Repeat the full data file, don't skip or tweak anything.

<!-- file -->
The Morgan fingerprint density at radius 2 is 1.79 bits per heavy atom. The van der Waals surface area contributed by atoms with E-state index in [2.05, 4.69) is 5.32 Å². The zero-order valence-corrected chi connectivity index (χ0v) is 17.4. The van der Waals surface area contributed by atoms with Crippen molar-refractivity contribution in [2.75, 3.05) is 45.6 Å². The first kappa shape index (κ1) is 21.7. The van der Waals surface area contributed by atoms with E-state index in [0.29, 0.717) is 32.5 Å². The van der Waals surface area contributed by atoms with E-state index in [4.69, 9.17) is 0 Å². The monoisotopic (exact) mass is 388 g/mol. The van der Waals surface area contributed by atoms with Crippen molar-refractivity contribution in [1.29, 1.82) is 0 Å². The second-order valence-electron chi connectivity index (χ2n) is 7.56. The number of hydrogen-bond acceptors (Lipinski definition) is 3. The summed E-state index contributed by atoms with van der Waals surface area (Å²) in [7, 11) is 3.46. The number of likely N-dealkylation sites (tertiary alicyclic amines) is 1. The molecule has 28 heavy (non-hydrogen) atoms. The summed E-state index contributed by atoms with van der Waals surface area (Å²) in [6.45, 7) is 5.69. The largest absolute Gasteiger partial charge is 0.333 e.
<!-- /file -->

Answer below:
The Morgan fingerprint density at radius 2 is 1.79 bits per heavy atom. The van der Waals surface area contributed by atoms with E-state index in [2.05, 4.69) is 5.32 Å². The zero-order valence-corrected chi connectivity index (χ0v) is 17.4. The van der Waals surface area contributed by atoms with Crippen molar-refractivity contribution in [2.75, 3.05) is 45.6 Å². The first kappa shape index (κ1) is 21.7. The van der Waals surface area contributed by atoms with E-state index in [0.29, 0.717) is 32.5 Å². The van der Waals surface area contributed by atoms with E-state index in [4.69, 9.17) is 0 Å². The monoisotopic (exact) mass is 388 g/mol. The van der Waals surface area contributed by atoms with Crippen molar-refractivity contribution in [1.29, 1.82) is 0 Å². The second-order valence-electron chi connectivity index (χ2n) is 7.56. The number of hydrogen-bond acceptors (Lipinski definition) is 3. The summed E-state index contributed by atoms with van der Waals surface area (Å²) in [7, 11) is 3.46. The number of likely N-dealkylation sites (tertiary alicyclic amines) is 1. The molecule has 28 heavy (non-hydrogen) atoms. The summed E-state index contributed by atoms with van der Waals surface area (Å²) in [6.45, 7) is 5.69. The largest absolute Gasteiger partial charge is 0.333 e.